A familiar scenario for any cryptocurrency investor – a continuous fluctuation of prices accompanied by never-ending anxiety.
Anybody who invested even in a small amount of a lesser-known coin would know that one should always be prepared to lose the entire investment.
However, the end of 2017 got everyone in the optimistic mood of making a regular profit from whichever coin you invest in.
So it came as a surprise to some that the beginning of 2018 was so to say… Slow.
Bitcoin and cryptocurrency market crash resulted in the coins losing in value at a rapid speed, leaving the crypto community in panic and the critics in delight.
On January 17, Tuesday, investors woke up to the CoinMarketCap’s sea of red showing all coins plummeting in red.
The price fall had such an adverse effect that some compared the current cryptocurrency situation to’Black Tuesday‘ 1929 Wall Street Stock crash.
Perhaps it’s too exaggerated but not as much as a trending message on Reddit with a U.S. National Suicide Line or describing the day as ‘Crypto Bloodbath‘.
Those who experienced Bitcoin reaching $20,000, and are seeing it plummeting to a little over $10,000, it must feel like a stab.
Nonetheless, before jumping to the conclusion that the crypto bubble is bursting and the whole thing is just a mockery of the financial industry; the reason behind a crush might be more straightforward than you think.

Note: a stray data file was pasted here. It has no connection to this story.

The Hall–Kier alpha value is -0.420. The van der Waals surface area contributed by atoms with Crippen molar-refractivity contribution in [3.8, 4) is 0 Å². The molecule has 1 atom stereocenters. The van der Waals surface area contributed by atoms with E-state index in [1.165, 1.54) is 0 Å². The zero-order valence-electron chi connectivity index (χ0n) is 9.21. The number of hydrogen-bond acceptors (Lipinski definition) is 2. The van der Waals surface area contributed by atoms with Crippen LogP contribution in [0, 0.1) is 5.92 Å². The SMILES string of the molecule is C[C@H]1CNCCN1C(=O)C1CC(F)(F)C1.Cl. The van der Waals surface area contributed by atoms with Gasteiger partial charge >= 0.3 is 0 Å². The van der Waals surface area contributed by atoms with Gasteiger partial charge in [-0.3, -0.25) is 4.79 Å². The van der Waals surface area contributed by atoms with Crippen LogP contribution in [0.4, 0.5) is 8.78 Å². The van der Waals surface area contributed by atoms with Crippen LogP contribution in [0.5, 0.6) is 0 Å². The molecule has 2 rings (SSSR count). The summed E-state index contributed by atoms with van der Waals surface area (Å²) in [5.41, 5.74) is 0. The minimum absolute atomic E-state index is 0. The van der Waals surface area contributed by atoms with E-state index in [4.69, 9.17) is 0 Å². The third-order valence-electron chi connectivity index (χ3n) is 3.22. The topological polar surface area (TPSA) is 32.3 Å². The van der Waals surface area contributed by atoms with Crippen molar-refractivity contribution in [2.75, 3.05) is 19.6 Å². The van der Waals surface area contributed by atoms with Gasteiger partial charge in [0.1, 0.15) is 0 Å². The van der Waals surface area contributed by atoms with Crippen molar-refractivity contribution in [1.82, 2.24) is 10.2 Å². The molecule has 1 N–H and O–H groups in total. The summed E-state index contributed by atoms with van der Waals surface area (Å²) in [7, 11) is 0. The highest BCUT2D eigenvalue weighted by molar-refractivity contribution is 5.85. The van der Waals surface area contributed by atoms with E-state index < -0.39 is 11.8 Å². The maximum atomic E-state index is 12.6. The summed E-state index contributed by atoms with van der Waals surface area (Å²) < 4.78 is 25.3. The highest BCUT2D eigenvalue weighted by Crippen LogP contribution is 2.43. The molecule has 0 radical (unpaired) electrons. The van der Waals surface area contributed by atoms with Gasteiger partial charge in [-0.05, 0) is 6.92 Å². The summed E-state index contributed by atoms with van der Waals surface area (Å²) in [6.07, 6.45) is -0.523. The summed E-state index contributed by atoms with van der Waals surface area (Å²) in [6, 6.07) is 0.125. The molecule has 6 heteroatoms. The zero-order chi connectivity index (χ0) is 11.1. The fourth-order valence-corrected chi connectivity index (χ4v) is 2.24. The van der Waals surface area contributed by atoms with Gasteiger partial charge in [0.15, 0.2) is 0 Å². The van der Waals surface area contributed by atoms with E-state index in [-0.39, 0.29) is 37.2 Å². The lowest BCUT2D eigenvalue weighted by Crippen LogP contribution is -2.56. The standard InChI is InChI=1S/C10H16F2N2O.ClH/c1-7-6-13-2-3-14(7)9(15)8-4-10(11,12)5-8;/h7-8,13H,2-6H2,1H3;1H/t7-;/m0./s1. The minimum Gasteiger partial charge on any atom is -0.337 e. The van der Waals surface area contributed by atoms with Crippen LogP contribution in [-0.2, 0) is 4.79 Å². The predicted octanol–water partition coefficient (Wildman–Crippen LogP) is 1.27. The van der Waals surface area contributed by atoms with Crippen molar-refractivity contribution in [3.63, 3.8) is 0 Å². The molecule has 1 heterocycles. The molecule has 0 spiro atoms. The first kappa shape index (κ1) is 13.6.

And no, China’s ban is not the only aspect of it.
Let’s not forget that cryptocurrency is, at the end of the day, an asset that involves both fiat currency investment and it can be quickly turned back to fiat currency.
So with the New Year blues and the end of tax year approaching slowly, there might be more reasons behind the January cryptocurrency blues.
Top Reasons Behind the January Cryptocurrency Crash
All major cryptocurrencies are experiencing a severe price correction, with the size of the market shrinking from about $830 billion a week ago to $570 billion, according to CoinMarketCap.
One of the major contributors to the market correction is an unstable cryptocurrency situation in Asia, but we will discuss it in the next paragraph.
During 2017, we have seen massive growth and hype around cryptocurrencies, which naturally has to back to normal after reaching its peak.
Bitcoin on its own rose by 200% between October and December, with other cryptocurrencies spiking alongside.
Pawel Kuskowski, the CEO and founder of Coinfirm, which provides cryptocurrency compliance services, told Business Insider that it was “a correction, a long-expected correction.”, adding that “the correction was quite needed because it was just absurd what was happening.”